The gift is £150 million, and it will go towards the Stephen A. Schwarzman Centre for the Humanities. It will allow for the humanities at Oxford to be relocated to a newly constructed building in the heart of the historic Radcliffe Observatory Quarter. The state-of-the-art facility will bring together seven humanities faculties and six libraries, allowing for unprecedented levels of academic engagement and making the Centre a powerful locus for deep, interdisciplinary research.
The new Centre is for all humanities staff and students and will specifically provide centres for seven faculties: English; history; linguistics, philology and phonetics; music; modern and medieval languages; philosophy; and theology and religion. It will incorporate six libraries: English; film; history of medicine; music; philosophy; and theology and religion. It will provide new amenities including a 500-seater concert auditorium, film-screening facilities, a large space for drama performance and rehearsal, a black box theatre and exhibition space. The Centre and its Knowledge Exchange Hub will increase Oxford’s engagement with local, national and international audiences for the humanities and the arts.
The new Centre will significantly improve the quality and types of space used for day-to-day research and education, enhancing the experience of students and the academics who teach them. This is significant given that humanities students represent 25% of the total student body at Oxford. A variety of work spaces, social spaces and spaces for knowledge exchange will further support the intellectual community of Oxford’s humanities scholars at all stages of their careers. We are also launching a fundraising campaign in which the University will seek to raise further donations for the building and the research and teaching that will take place within it.
The Centre will also bring together researchers in the humanities to apply their expertise to the big questions facing humanity, from technology to climate change. For example, the Schwarzman Centre is planned to be home to Oxford’s new Institute for Ethics in AI, which will build upon the University’s world-class capabilities in the humanities to lead the study of the ethical implications of artificial intelligence and other new computing technologies.
Stephen A. Schwarzman is Chairman, CEO and Co-Founder of Blackstone, one of the world’s leading investment firms with over $500 billion assets under management. Mr. Schwarzman has been involved in all phases of Blackstone’s development since its founding in 1985.
Mr Schwarzman is an active philanthropist with a history of supporting education, as well as culture and the arts, among other things. He has made significant donations to Yale University, MIT and the New York Public Library. In both business and philanthropy, he has dedicated himself to tackling big problems with transformative solutions.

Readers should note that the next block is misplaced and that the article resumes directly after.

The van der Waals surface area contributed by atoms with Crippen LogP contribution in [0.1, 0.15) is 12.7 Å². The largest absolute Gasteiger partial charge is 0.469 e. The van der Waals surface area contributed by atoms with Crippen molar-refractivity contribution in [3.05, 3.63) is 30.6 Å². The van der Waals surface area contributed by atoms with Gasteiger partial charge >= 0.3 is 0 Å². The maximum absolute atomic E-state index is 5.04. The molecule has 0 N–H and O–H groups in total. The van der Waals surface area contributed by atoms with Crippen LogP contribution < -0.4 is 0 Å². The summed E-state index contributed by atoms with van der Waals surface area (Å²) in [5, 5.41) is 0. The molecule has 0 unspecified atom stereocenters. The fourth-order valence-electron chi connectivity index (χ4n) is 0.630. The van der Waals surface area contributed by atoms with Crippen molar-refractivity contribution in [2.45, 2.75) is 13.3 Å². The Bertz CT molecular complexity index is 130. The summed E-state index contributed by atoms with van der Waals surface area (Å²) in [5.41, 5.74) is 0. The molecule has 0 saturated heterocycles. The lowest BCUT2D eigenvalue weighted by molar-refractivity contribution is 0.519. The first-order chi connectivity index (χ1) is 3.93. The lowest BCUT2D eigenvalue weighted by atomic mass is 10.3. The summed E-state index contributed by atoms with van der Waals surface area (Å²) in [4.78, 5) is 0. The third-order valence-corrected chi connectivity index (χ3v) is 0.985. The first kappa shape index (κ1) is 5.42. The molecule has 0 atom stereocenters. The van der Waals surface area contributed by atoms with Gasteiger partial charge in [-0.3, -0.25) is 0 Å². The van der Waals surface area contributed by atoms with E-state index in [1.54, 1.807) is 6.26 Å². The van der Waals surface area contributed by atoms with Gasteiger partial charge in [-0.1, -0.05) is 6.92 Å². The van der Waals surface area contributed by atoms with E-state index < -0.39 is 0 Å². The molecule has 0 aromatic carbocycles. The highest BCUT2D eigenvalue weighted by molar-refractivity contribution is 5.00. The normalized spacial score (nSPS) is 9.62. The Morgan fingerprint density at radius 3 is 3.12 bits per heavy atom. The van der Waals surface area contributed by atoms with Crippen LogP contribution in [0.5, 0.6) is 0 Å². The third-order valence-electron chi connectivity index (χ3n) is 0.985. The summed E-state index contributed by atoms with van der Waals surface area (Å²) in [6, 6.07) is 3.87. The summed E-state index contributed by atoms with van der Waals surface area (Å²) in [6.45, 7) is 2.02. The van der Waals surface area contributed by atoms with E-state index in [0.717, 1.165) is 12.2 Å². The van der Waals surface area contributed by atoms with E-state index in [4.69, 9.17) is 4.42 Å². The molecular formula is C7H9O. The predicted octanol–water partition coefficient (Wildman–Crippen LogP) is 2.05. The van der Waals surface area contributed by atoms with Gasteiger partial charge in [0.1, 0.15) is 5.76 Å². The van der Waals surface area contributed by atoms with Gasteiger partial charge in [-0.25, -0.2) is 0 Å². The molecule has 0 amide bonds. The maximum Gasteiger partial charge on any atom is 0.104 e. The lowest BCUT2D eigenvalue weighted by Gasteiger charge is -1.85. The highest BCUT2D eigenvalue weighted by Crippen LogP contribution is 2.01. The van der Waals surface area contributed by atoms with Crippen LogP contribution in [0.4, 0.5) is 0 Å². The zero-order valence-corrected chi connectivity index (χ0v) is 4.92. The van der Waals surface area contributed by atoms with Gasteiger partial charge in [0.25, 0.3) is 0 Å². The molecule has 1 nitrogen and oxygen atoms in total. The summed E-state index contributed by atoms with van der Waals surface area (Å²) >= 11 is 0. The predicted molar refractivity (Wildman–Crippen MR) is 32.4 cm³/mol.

In 2013, he founded an international scholarship programme, 'Schwarzman Scholars', at Tsinghua University in Beijing to educate future leaders about China. At over $575 million, the programme is modelled on the Rhodes Scholarship and is the single largest philanthropic effort in China’s history coming largely from international donors. In 2007, Mr Schwarzman donated $100 million to the New York Public Library, on whose board he serves.
Mr. Schwarzman holds a BA from Yale University and an MBA from Harvard Business School. He has served as an adjunct professor at the Yale School of Management and on the Harvard Business School Board of Dean’s Advisors.
Mr Schwarzman has chosen Oxford because of its strength in the humanities, saying: 'I'm proud to partner with Oxford to establish the Schwarzman Centre for the Humanities, which will unite Oxford’s humanities faculties for the first time, include a new Institute for Ethics in AI to explore crucial questions affecting the workplace and society, and in addition offer modern performing arts facilities that will deepen Oxford’s engagement with the public. For nearly 1,000 years, the study of the humanities at Oxford has been core to western civilisation and scholarship. We need to ensure that its insights and principles can be adapted to today's dynamic world. Oxford's longstanding global leadership in the humanities uniquely positions it to achieve this important objective.'
We will now hold a widespread consultation with students, staff, local neighbours and any other interested members of the public on what form the building should take, and after that we will bring forward a planning application for the building. If all goes well, the building could be in use for autumn 2024.
Although it has not yet been built, the Centre will soon come to life with an active programme of events. Please check back on our website in future to find out more.